Thursday, March 31, 2011

Why not be a doctor?

It is a perfectly reasonable question to ask. Obviously, since I am pursuing an advanced degree in the medical field (I get a masters over the course of the program in addition to earning the right to sit for the pathologists’ assistant certification exam) I am interested in the medical field and of reasonable intelligence.

And after I graduated with my degree in microbiology I did apply to medical school because, like most graduates who majored in the biological sciences, I had no idea what to do with my degree. My sister was in the middle of her residency at the time and I had worked for a doctor’s office for four years so I was familiar with the industry and thought I would be good at it. However, my GPA* is/was horrible and while they were willing enough to overlook it to interview me I wasn’t accepted. I was told if I could take some more science classes (especially graduate ones) and do well in them that I would be a very strong candidate. I didn’t though. I did retake the first semester of general chemistry, which I needed to do if I was going to do any sort of further education. But I didn’t take grad classes for it… which is telling, I think.

My entire adult working career has been in the medical field (four years in an allergists’ office, now three years in a pathologist practice) and I have seen both the patient care and diagnostic aspects of medicine. I know myself well enough to know I don’t want to deal with patients nor do I want to spend my days behind a desk or a microscope. I like being in a lab setting, I like the challenge of complex specimens, and I like that no one is lying to me about how compliant** they are with taking their medications.

The doctors I work with now rotate weeks on call so even if they started their day at 7 am, they still have to come in some nights at 9 or 10pm when the specimens arrive. And we thought after my sister finished her residency she would get more of her life back, have more freedom with her schedule, etc but that hasn’t happened. Granted, she picked a speciality (OB/GYN) that doesn’t follow a normal 8-5 schedule but you would still think that she would have more flexibility as a full physician.

So I applied to PA school for the first time at the end of 2009 and didn’t get in. They told me to take the GRE and do well (since I’d previously submitted my MCAT scores) and to take more science classes and do well. Summer of 2010 I took graduate level Biochem and made an A, that fall I took the GRE and did well (over 1400). I reapplied at the end of 2010 and here I am just a few months away from starting classes (and ridiculously excited, btw!).

I like and admire physicians. I can work well with them, but I don’t want to be one. I’m old enough now that I don’t want to invest 8+ years in additional training before I can start my career and I have children whose lives I’d actually like to be a part of over the next decade. I’ve been grossing long enough to know I really enjoy it, I like the hands on and immediate nature of the work, and as a PA I can earn an income that places me squarely in the upper-middle class range.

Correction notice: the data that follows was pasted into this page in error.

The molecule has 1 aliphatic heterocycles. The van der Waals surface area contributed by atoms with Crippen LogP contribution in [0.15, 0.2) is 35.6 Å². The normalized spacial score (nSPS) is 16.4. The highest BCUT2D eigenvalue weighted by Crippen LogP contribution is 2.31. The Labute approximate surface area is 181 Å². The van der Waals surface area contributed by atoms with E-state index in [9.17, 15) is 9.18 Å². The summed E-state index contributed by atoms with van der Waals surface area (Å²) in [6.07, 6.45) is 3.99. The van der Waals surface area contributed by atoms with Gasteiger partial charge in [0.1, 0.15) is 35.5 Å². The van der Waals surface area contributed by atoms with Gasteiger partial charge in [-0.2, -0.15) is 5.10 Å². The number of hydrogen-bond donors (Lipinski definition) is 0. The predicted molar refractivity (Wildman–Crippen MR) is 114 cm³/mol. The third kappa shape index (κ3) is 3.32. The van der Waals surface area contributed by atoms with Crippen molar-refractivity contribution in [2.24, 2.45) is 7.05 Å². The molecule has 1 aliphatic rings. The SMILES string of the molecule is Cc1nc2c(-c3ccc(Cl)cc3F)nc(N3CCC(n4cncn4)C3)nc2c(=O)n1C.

*Cumulatively anyway. I went to college initially while dealing (not very well) with clinical depression, so I didn’t attend classes and I flunked out. I went back four years later and did fairly well (3.3ish) taking predominantly senior level science classes. I have found that while higher learning institutions are willing to overlook the cumulative GPA based on the very abrupt improvement, it does mean that you have to be a fairly strong candidate in every other category.

**Not very. My favorite patients were the ones chain-smoking outside the asthma/allergists office who would then come in and complain that their Advair wasn’t helping.


  1. Hi! Followed the comment you left on my blog(thank you for the advise btw) and found your blog here. I'm really looking forward to reading and following along with your adventures in training to be a PA. Cheers!

  2. I found your blog while trying to soul search myself. I've been prepping for the MCAT, but keep having doubts that that part of medicine is right for me. What I do know is that autopsies and pathology make my heart skip and dance. I look forward to reading more on your journey and congrats on getting there!

  3. Sarah, thanks for your comments. Have you been able to shadow any pathologists/PAs? It might be helpful for you to see how different hospitals/labs divide up the labor. I work at a reference lab right now, and most of our pathologists are just working with the slides. We do have two that handle our autopsies, but in some facilities the PAs are the ones doing them.

    It is nice to know that other people like autopsies/pathology :-D

  4. Hi, I found your blog while looking up information about Duke's Pathologist Assistant interview process. A friend and I visited Duke just today and met with Pam Vollmer to find out more about the program and see the school. We were even able to meet a few of the PA students (you have a neat little office; love the elevator!)